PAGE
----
17 November, 2022
Toot toot! Incoming winner
SAVANNAHLANDER’S driver and guide Wil Kemp’s impromptu wildlife talks, friendly humorous service and dedication to the job has earnt him the Tourism Tropical North Queensland’s Customer Service Excellence award for 2022.
His dedication to providing the best experience onboard the four-day train tour runs so deep that Wil even has a tattoo of the trains’ logo on his shoulder.
Being nominated by the Savannahlander business development manager, Wil proved to be a worthy recipient of the award and was beyond shocked when he found out he was this year’s winner.
“It was a bit scary honestly, I normally work with the tourists but here there were lots of corporate people who work in the big offices and it was very flash,” he said.
“They got straight into it, which was really good, so I got to find out if I won or not.
“They announced everyone’s name before mine, so I didn’t think I had won but I had my mates and partner patting my back like I did.
“Sure enough they announced me as the winner and even though they told us to have a speech prepared, I didn’t have one because I didn’t think I was going to win.”
Since receiving the award, which is a piece of Indigenous steel art designed in Kuranda, he has received praise from the director general of TransLink, Kennedy MP Bob Katter plus new and returning Savannahlander passengers.
Wil began driving the Savannahlander 11 years ago, after finishing work as a zookeeper at the old Cairns Wildlife Safari Reserve in Koah.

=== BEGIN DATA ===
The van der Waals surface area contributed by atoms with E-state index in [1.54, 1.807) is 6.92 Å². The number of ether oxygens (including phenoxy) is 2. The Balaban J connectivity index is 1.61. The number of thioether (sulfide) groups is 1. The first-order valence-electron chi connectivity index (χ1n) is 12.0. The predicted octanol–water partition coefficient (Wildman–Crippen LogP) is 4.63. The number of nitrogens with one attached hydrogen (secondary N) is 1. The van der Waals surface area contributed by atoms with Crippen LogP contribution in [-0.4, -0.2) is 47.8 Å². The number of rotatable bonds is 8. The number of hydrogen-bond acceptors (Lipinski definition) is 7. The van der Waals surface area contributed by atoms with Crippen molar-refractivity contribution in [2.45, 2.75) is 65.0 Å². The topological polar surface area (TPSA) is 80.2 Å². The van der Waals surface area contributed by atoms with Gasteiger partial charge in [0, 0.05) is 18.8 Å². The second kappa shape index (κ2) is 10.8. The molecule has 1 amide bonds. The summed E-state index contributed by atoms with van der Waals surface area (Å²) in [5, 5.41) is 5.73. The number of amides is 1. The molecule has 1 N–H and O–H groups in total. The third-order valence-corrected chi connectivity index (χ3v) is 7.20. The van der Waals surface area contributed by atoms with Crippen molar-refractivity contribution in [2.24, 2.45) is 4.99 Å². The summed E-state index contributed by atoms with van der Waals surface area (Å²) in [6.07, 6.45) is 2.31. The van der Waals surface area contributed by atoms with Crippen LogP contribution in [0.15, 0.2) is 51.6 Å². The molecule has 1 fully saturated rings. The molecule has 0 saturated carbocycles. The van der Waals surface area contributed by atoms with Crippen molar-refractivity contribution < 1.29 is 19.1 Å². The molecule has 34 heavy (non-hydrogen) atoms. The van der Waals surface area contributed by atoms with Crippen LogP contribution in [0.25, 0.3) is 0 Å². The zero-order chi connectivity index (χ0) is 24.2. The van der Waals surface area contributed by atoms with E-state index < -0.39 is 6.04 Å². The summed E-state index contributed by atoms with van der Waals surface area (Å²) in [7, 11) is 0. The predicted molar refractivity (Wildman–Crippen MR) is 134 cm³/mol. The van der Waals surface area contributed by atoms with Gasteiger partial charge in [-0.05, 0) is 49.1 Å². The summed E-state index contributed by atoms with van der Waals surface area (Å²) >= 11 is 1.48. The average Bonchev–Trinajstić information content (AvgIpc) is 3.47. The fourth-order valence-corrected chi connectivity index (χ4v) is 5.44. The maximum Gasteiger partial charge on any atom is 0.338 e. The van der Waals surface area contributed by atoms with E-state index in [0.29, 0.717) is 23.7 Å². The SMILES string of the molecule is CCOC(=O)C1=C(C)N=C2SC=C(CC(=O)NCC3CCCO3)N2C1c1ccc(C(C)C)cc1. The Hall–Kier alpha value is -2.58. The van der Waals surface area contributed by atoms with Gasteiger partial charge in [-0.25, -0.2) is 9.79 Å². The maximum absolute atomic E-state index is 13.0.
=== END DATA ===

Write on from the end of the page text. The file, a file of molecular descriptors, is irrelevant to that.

Whilst searching for a new job, he met a man who worked for the Savannahlander and ended up getting a job driving trains.
“He asked me ‘can you drive a train?’ and I was like ‘no!’, and that moment was just as overwhelming as when I received the award,” Wil said.
“Going from working in a zoo to driving trains was super different but the Savannahlander crew helped me gain all the qualifications to do it.
“Because of my background in the zoo, they asked me to bring that knowledge of native wildlife to diversify the trip.”
Wil explained that the Savannahlander was once a trip for mainly train enthusiasts and since bringing in his knowledge of tradition Indigenous land, fauna and flora, passengers can experience every aspect of northwest Queensland.
While the main tourism drive for the Far North is the rainforest, Wil hopes he can encourage tourists to take a trip inland to learn something new.
“The rainforest is the savannah’s pretty older sister that gets all the attention and even though it’s a big tourism driver, there is so much to explore inland,” he said.
“If there is an animal on the tracks like a monitor or a snake I try and pull up the train to go get it off the track and show the passengers.
“It’s a very special little trip, not every town has a Savannahlander.”